28 posted on 05/13/2012 8:44:08 AM PDT by US_MilitaryRules (Unnngh! To many PDS people!)
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To: X Fretensis
The gun captain oversees the operation of the gun loading and firing. However, he does NOT control the actual ramming of the projectile and powder bags. Physical control and length of rammer stroke is done by the rammerman.

A 16-inch turret internally is divided into four sections: the turret officer's booth and three gun houses. The gun houses are separated from each other and the turret officer's booth by flameproof bulkheads and doors. Each gun house contains four men: gun captain (plugman), powder hoist operator, cradle operator, and rammerman.

Each gun house is its own world composed of the plugman (gun captain) who opens and closes the breech plug of the gun, wipes the face of the breech plug clean after each shot, and inserts the combination electric-percussion primer (they resemble a brass shotgun shell) in the plug's firing lock prior to firing, and is in overall charge.

The cradle operator controls the cradle and spanning tray for the projectile and powder bags.

The powder hoist operator controls the powder hoist and powder hoist door.

The rammerman controls the actual ramming of the projectile and powder bags (two loads of three 110 lb. bags) into the gun chamber for a total of 660 lbs. of powder.

To load, the gun goes to 5 degrees. The plugman (gun captain) lowers the breech plug and that initiates a blast of high pressure air into the gun chamber to physically blowout any residual embers or powder bag residue. After the gun captain visually verifies a clear bore and wipes the breech plug face of any firing residue, he orders the projectile loaded.

The projectile is at the top of the shell hoist and supported by the cradle. The cradle operator pushes the button to lower the cradle and extend the spanner tray. The gun captain orders the projectile rammed and the rammerman extends the rammer chain to push and seat the projectile into the end of the gun chamber. The rammerman retracts the rammer, ready for powder bag loading.

With the powder car loaded with six bags of powder and at the ready position (UP), the powder hoist operator opens the hoist door and three powder bags are ejected onto the tray. The hoist operator closes the door and the hoist cycles to bring the second set of powder bags for loading.

The hoist operator verifies the RED dyed end of each powder bag (ignition pad) all face way from the gun breech. The gun captain orders the first load of powder bags rammed. The rammerman extends the rammer to insert the first three bags of powder into the breech so the leading bag rests against the base of the projectile. The rammerman retracts the rammer.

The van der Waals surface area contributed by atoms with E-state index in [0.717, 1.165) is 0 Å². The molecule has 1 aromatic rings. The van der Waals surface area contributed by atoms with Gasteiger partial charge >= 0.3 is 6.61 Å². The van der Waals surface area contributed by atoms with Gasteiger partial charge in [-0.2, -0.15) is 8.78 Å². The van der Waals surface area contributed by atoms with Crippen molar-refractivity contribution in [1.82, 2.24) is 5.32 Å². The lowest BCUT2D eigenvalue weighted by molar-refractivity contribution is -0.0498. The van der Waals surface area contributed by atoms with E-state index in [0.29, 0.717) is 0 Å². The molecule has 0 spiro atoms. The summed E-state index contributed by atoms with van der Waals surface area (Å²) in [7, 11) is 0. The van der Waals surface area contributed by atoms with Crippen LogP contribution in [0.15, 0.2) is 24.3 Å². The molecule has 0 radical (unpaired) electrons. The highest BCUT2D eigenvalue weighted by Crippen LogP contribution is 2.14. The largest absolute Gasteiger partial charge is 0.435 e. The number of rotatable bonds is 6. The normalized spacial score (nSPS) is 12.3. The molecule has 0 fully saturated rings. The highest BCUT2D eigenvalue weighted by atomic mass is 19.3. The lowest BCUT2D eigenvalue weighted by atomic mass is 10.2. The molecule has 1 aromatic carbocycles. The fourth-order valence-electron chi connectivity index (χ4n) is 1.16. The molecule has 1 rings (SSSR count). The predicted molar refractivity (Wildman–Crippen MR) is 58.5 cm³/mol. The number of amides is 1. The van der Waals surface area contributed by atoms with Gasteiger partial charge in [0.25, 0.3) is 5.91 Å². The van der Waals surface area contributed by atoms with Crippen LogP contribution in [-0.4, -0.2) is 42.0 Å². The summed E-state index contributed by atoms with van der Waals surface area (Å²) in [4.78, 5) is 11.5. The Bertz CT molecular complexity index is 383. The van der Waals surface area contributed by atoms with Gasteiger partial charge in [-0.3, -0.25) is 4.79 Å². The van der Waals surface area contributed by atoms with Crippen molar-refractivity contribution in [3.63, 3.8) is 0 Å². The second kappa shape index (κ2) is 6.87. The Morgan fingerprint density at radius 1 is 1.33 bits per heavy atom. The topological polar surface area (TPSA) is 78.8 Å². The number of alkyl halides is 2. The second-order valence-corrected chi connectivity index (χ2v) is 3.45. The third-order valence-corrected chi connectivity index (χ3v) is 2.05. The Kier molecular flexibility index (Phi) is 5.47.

The powder hoist operator opens the hoist door to eject the second set of powder bags onto the tray, closes the door and the hoist powder car returns to the powder handling room for reloading. The hoist operator visually checks the powder bags so each RED dyed pad on the powder bags face away from the breech.

The gun captain orders the second load of powder bags rammed. The rammerman extends the rammer to push the second group of three powder bags into the gun chamber. The stroke is adjusted so the top of the third bag touches the ignition pad of the fourth bag in the chamber (as referenced to the face of the chamber). The rammerman retracts the rammer.

The gun captain orders the cradle retracted and the cradle operator pushes the button to raise the cradle and retract the spanner tray. When the cradle is in its fully UP position, the projectile hoist brings a new projectile for loading. The gun captain inserts the combination primer into the breech plug firing lock and closes the lock to assure electrical contact by the firing pin. The 16-inch gun is now ready to fire when the trigger is closed in the turret officer's booth or by main battery fire control.

The rammerman controls the length of the rammer chain stroke to load the projectile, first and second sets of powder bags. The length of stroke is adjustable and the rammerman references an indicator that tells him the length of the stroke. If he misreads the indicator or slips up and does not remember the number of bags already loaded, he will get an over-ram of the powder bags. This can (and has) produced enough internal friction within the powder bags’ stacked propellant sticks to cause ignition of the powder. The result is a flash back of 660 lbs. of burning propellant and certain death for the gun house crew.

The Navy knew this condition was possible on the 16”/50 guns of the Iowa-class because they had duplicated the over-ram flashback condition on a Baltimore-class 8”/55 bag gun.

29 posted on 05/13/2012 9:13:45 AM PDT by MasterGunner01 (11)